Forgot your password?
Create an Account
You are viewing ibscrewed
Hello~ I'm new to this community and am currently a senior in high school. My IB English IOP is coming up in about a month (our teacher postponed it during Junior year because we also took the AP Lit exams) and I have no idea what to do. At all. I have to actually pick a book, but I'm leaning towards Wuthering Heights since I liked it more than Ethan Frome. I just have no idea where to start. We did get a handout with rather vague guidelines, but that really didn't help me a lot. Can anyone offer any advice about picking/choosing a topic for the oral presentation? Or give me an example of a topic, just so I can try and formulate one of my own. --I'm beginning to think that the formal commentary is going to be easier (even if it requires a longer amount of discussion/talking).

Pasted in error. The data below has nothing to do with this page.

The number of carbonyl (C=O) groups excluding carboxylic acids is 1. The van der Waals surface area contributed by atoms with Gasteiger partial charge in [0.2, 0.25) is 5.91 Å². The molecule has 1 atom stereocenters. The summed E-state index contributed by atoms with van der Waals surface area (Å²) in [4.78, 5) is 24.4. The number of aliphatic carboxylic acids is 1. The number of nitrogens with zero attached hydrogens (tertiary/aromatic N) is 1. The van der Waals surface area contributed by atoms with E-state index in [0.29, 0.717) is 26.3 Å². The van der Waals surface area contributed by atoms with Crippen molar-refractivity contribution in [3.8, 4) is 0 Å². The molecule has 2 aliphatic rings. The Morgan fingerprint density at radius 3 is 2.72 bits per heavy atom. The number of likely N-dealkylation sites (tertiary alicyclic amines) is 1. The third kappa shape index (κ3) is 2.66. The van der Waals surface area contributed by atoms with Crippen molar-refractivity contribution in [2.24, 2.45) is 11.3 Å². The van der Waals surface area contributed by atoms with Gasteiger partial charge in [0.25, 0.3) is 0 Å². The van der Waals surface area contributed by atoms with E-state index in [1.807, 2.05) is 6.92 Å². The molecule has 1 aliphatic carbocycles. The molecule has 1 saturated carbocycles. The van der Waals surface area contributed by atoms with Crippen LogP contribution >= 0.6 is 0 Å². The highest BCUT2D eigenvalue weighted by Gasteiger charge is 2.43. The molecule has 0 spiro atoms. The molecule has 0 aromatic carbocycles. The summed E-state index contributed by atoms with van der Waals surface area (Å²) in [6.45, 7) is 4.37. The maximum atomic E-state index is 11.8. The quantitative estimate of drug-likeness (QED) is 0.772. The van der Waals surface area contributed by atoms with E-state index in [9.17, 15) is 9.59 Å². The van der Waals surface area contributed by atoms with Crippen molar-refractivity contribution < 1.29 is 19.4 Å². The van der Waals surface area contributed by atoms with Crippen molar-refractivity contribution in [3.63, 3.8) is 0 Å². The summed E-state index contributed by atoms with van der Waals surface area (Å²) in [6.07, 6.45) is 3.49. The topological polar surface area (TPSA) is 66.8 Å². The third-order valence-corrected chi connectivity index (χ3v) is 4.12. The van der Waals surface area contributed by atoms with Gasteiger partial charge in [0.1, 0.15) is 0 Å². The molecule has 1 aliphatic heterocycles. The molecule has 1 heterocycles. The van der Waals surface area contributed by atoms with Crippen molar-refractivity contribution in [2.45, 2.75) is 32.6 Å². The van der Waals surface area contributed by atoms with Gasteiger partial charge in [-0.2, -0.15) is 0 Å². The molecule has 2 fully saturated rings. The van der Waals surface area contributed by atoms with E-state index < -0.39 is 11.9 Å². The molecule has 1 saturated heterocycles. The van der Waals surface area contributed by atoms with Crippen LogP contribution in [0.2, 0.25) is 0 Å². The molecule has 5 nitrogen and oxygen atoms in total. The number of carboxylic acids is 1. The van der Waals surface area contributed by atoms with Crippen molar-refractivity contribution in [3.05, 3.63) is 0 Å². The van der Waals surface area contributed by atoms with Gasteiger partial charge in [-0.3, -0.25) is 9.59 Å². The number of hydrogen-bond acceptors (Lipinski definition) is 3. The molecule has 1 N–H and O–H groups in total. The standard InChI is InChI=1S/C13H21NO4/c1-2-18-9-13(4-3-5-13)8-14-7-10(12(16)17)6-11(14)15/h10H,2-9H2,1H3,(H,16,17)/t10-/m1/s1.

Well, first off, does your teacher have any copies of the IB English book (I believe it's called English for the IB Diploma or something like that) printed by the IBO? I found that quite helpful when writing my IOP.Each teacher is different when it comes to their grading, so some of the advice I have to offer might not work in your case. In my opinion, you're lucky to have the option of picking a book; I was randomly assigned one of the four selected books and had to work with what I got (Kurt Vonnegut's Slaughterhouse-Five, which wasn't too bad). I did a creative IOP, which is slightly different than the analytical IOP because it requires a statement of intent. What I did was an in-depth character analysis of the main character via monologues from the points of view of two secondary characters (one was from the main character's antagonist's point of view; the other, the main character's girlfriend/lover). After performing the monologues, I gave an explanation as to why I chose those two characters, what I wanted to show through those monologues, how I demonstrated the book's themes, motifs I used that were prevalent in the work (hence placed in the monologues), etc. If I recall correctly (and I may not, as it's been two years since I did my IOP), the topic you choose can be anything you want, as long as it relates to the book (meaning you can use the book for justification of your position). For example, I had a friend who did a pseudo-analytical IOP in which she psychologically analyzed the character of Holden Caulfield from J.D. Salinger's The Catcher in the Rye from three different psychologists' point of view (Freud, Kiley, and another I can't remember off the top of my head). She used the premise that Holden is most likely in therapy at the beginning of the the novel as justification for her idea, and throughout the entire presentation she used prerecorded quotes from the book to justify her theories.The thing with an analytical IOP is that you need good, strong examples from the novel to illustrate your ideas, or else your IOP loses force in its analysis (or falls apart completely, which happened to a few of my classmates). Essentially, it's like a literary essay -- only oral. I don't know if you have to perform it in front of an audience (like I had to), but in any case, be sure to be engaging -- either by having an interesting topic, reading your quotations in a lively voice (like mimicking deep voices for males and high voices for females; however, this has the potential to backfire if you rely on it too heavily or do it in a silly manner), or by simply having a good public speaking voice. Analytical IOPs have the potential to be really dry and boring, and if you can't hold your classmates' attentions, it's likely that your scorer won't be interested, either. A good idea is to have a couple of people critique your work -- they can help strengthen certain points in your presentation, refine others, and cut any superfluous material in case you find that you're over the time limit. Hope this helps. Good luck!